I definitely appreciate this hub being written, because it goes to show how levelheaded you are & your strong sense of inner pride in your own appearance which equates to self love.

      Lovely job with this hub, and it is definitely useful to those folks who would like an alternative to abusive forms of tanning today.

      Voted up Susan, and I located it on facebook, and will share it there with many others, as well as elsewhere.

    • sholland10 profile image
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      Susan Holland 5 years ago from Southwest Missouri

      Thanks, LoveDoctor! I appreciate you dropping by! :-)

    • profile image

      lovedoctor926 5 years ago

      Your very welcome:)

    • sholland10 profile image
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      Susan Holland 5 years ago from Southwest Missouri

      Hey Mike! I have always been one of those who wanted the tan, but I am very fair and turn into a connect-the-dot pattern of freckles. LOL I think spray tanning is safe as long as it is not done very often. I do not like added chemicals in my body if I can avoid it. It really is a personal decision.

      As a high school teacher, I see many of my girls getting spray tans for prom and dances. It just piqued my curiosity as to whether the spray tanning chemicals (DHA) were safe. Moderation is my conclusion. :-)

      I thank you for your kind comment. Thanks so much for dropping by! :-)

    • Just Ask Susan profile image

      Susan Zutautas 5 years ago from Ontario, Canada

      I walked around with that orange skin one summer ... what a mistake that was. I have very fair skin and at one time I would lay out and bake. I very rarely can get much of a tan and for the last 20 years or so I've just accepted the fact that I will never have a beautiful bronze tan. I'm not really into trying any products to change the color of my skin. Have never used a tanning bed either.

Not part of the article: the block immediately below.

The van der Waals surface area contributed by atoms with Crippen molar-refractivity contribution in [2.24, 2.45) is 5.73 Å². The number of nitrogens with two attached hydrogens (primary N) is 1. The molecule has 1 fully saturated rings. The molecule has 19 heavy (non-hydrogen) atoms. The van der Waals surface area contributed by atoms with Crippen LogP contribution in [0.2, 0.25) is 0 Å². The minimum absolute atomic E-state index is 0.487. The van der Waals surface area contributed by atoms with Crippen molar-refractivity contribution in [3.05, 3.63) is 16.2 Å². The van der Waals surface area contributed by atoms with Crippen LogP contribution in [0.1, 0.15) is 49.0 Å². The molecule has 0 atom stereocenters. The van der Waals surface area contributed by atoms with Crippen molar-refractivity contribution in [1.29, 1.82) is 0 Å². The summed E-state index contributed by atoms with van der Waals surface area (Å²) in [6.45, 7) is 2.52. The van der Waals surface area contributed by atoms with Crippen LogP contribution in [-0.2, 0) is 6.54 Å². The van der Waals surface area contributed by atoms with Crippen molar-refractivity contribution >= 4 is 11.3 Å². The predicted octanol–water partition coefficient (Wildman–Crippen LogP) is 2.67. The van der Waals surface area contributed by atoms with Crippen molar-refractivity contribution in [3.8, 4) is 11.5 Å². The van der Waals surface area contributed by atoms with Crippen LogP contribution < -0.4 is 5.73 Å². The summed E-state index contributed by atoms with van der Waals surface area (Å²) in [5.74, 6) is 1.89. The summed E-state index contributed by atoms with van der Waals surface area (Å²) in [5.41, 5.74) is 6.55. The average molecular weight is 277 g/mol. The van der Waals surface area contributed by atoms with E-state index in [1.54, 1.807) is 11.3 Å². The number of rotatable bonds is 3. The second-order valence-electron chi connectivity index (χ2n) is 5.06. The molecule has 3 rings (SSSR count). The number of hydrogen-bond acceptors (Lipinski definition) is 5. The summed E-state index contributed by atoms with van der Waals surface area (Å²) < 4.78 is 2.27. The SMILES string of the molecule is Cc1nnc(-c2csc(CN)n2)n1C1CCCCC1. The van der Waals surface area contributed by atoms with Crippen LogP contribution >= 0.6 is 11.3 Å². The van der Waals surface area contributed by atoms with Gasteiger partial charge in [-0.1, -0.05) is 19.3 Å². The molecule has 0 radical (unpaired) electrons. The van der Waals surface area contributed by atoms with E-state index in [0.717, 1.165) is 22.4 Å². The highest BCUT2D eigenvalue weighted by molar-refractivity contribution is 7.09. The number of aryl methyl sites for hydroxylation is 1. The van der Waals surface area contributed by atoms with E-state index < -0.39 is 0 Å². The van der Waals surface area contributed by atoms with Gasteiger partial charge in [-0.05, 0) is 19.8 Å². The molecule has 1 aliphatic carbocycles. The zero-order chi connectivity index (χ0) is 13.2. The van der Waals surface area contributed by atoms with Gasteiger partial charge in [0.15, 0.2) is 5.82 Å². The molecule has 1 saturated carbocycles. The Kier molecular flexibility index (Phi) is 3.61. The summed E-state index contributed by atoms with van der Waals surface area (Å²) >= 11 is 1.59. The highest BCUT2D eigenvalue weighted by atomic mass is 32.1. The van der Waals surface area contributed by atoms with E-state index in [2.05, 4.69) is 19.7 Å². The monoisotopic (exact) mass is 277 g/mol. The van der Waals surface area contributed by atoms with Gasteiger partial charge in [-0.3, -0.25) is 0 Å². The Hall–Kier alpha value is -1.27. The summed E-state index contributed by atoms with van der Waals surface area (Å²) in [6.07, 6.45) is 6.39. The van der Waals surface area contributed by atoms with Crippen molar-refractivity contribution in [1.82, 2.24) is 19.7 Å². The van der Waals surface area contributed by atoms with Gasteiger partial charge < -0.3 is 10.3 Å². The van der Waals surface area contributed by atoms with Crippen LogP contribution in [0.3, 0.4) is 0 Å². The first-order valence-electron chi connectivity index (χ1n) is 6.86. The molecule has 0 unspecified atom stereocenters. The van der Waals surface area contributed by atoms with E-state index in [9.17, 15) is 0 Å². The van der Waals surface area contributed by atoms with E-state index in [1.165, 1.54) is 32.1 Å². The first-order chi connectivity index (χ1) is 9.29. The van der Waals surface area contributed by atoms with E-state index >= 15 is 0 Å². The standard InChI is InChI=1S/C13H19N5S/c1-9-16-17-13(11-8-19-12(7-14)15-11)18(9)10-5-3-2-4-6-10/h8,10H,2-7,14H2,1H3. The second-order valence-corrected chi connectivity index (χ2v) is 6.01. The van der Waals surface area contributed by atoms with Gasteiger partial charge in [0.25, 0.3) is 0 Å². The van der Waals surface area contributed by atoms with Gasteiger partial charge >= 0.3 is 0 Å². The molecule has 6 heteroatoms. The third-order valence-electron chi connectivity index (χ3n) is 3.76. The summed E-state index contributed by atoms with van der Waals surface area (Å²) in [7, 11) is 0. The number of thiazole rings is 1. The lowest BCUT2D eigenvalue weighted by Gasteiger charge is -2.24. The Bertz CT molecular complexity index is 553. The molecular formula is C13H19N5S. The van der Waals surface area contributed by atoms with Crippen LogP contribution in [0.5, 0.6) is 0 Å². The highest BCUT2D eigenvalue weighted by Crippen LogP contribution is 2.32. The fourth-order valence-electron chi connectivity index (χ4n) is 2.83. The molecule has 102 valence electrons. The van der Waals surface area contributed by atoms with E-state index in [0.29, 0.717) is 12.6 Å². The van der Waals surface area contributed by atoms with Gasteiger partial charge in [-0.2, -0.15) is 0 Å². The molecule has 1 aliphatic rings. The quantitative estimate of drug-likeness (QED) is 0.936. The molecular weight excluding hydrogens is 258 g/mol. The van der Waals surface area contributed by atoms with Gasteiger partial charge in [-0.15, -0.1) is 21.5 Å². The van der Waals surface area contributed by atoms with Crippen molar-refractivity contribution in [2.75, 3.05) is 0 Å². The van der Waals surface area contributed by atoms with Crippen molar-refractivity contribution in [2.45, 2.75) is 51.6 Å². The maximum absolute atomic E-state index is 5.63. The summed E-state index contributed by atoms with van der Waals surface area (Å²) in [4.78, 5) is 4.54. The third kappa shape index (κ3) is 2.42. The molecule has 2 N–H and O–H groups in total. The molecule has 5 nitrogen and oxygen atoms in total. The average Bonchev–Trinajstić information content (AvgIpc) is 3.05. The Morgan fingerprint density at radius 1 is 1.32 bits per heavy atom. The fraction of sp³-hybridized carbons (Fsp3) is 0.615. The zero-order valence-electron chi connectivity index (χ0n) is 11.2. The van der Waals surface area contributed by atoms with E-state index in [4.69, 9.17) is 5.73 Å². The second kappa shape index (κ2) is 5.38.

Really informative hub with tons of great info for those people wanting or thinking about spray tanning or using other products.

    • sholland10 profile image
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      Susan Holland 5 years ago from Southwest Missouri

      Susan, you and I have the same skin tone. I walked around orange one summer, too. LOL But most of us were, so it was okay (for one summer until we realized that orange color just wasn't normal - lol).

      Even though I freckle, I still love to lay out in the sun for a short period of time (15 -20 minutes tops). I am a wimp when it comes to getting too hot.

      Since the sun and the tanning beds are so bad for us, I just needed to know about the chemicals in spray tans.

      Thanks so much for dropping by! :-)

    • jellygator profile image

      jellygator 5 years ago from USA

      I was a sun worshiper in my teens - in Arizona, no less. I have prematurely aged skin and dark spots where there shouldn't be any. For the last ten years, I've stayed away from most direct sunlight, only to discover that I now have a severe Vitamin D deficiency. Sometimes it seems like there are no good answers.

    • Melovy profile image

      Yvonne Spence 5 years ago from UK

      Why am I not surprised by your findings that something tested over 30 years ago has not been revisited by the FDA? (Actually I know the answer to that question: it’s because I’ve done quite a bit of research into cosmetics, though not into spray tans.:-)) There are so many chemicals in our systems that I won’t be overloading mine with any more. I did use a self tan once years ago, but I think your practice of getting a short burst of sun is actually by far the best one as we all do need some vitamin D.

      Very useful hub, highlighting information everyone needs to be aware of. Voted up etc.

    • teaches12345 profile image

      Dianna Mendez 5 years ago

      I understand why many people want to have a tan and look sun-kissed. I love the way you have written this describing the process, the chemical involved and the suggestions for usage. People will be able to make an informed decision from reading your hub.

    • profile image

      kelleyward 5 years ago

      This is a very good topic for a hub sholland10! I've been sprayed a few times and it didn't seem very healthy to me. But the other options are not healthy either. Voted up and pinned! Take care, Kelley

    • tammyswallow profile image

      Tammy 5 years ago from North Carolina

      This is a great hub on a very important topic. I went a tanning bed one summer and it made me look ten years older in just a few visits. I am not sold on spray tans either. Author Kevin Trueda of "Cures They Don't Want You to Know About" says that if you want to stay healthy, never put anything on your skin that you wouldn't eat because the skin aborbs everything. I hope this hub will convince others to avoid these chemicals. Great hub!

    • Ruchira profile image

      Ruchira 5 years ago from United States

      I agree that moderation is good. I would prefer the tanning spray than the UV rays of sun...but, since I am a wheatish complexion I would not even think of going to a tanning salon.

      good and informative hub, Susan.

      voted up and sharing it across

    • profile image

      Jade0215 5 years ago